|Appears in Collections:||Economics Journal Articles|
|Peer Review Status:||Refereed|
|Title:||Present Bias and Everyday Self-Control Failures: A Day Reconstruction Study|
Lades, Leonhard K
|Keywords:||day reconstruction method|
|Citation:||Delaney L & Lades LK (2017) Present Bias and Everyday Self-Control Failures: A Day Reconstruction Study, Journal of Behavioral Decision Making, 30 (5), pp. 1157-1167. https://doi.org/10.1002/bdm.2031.|
|Abstract:||Everyday life is full of self-control problems. The economist's favorite explanation for self-control problems is present bias. This paper tests whether experimentally elicited present bias predicts self-control problems in everyday life. We measure present bias by using a standard incentivized delay discounting task and everyday self-control by using the day reconstruction method (DRM). Because this is the first study to measure everyday self-control by using the DRM, we also validate the method by showing that its data replicate key results from the seminal Everyday Temptation Study. We find that present bias does not predict everyday self-control. This points to a distinction between decreasing impatience (as measured in delay discounting tasks) and visceral influences (as occurring in everyday life) as determinants of self-control problems. We argue that decision making research can benefit from the DRM as a cost-effective tool that complements lab and field experiments to better understand economic preference measures and their correlates in everyday life decision making.|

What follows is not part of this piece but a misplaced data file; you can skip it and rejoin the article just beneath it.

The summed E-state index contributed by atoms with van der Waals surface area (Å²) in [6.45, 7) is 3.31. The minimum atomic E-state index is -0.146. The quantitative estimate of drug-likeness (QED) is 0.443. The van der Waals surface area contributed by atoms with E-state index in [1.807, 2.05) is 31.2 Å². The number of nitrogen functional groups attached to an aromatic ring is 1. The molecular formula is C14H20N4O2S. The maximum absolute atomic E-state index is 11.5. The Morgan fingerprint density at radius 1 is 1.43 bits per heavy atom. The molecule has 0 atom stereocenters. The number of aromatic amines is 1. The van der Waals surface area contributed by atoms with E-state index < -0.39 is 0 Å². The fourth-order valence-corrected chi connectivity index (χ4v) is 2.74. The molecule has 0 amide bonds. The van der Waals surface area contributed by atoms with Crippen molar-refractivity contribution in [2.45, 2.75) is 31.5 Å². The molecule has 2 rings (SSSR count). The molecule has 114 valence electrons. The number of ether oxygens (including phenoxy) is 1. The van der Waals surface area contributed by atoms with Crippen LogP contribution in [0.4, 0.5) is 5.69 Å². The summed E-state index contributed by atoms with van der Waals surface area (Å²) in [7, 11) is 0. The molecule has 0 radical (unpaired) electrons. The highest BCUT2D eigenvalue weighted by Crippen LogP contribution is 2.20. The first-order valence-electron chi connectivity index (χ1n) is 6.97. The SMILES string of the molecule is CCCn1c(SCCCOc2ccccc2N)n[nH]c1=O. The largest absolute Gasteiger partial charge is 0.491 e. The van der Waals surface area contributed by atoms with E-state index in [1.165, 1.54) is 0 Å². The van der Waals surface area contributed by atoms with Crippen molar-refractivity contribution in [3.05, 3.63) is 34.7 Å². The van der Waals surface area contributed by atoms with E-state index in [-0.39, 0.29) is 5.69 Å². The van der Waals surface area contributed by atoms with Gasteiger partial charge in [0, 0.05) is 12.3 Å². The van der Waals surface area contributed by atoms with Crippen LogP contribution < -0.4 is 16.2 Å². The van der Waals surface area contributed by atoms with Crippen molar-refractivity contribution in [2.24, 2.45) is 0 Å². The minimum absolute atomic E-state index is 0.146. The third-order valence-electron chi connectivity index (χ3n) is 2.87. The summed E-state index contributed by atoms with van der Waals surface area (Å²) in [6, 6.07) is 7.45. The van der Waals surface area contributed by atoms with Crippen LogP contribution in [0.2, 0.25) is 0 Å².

|Rights:||The publisher does not allow this work to be made publicly available in this Repository. Please use the Request a Copy feature at the foot of the Repository record to request a copy directly from the author. You can only request a copy if you wish to use this work for your own research or private study.|
|Delaney_Journal_of_Behavioral_Decision_Making_2017.pdf||Fulltext - Published Version||389.33 kB||Adobe PDF||Under Embargo until 2999-12-22 Request a copy|
Note: If any of the files in this item are currently embargoed, you can request a copy directly from the author by clicking the padlock icon above. However, this facility is dependent on the depositor still being contactable at their original email address.
This item is protected by original copyright
Items in the Repository are protected by copyright, with all rights reserved, unless otherwise indicated.
If you believe that any material held in STORRE infringes copyright, please contact firstname.lastname@example.org providing details and we will remove the Work from public display in STORRE and investigate your claim.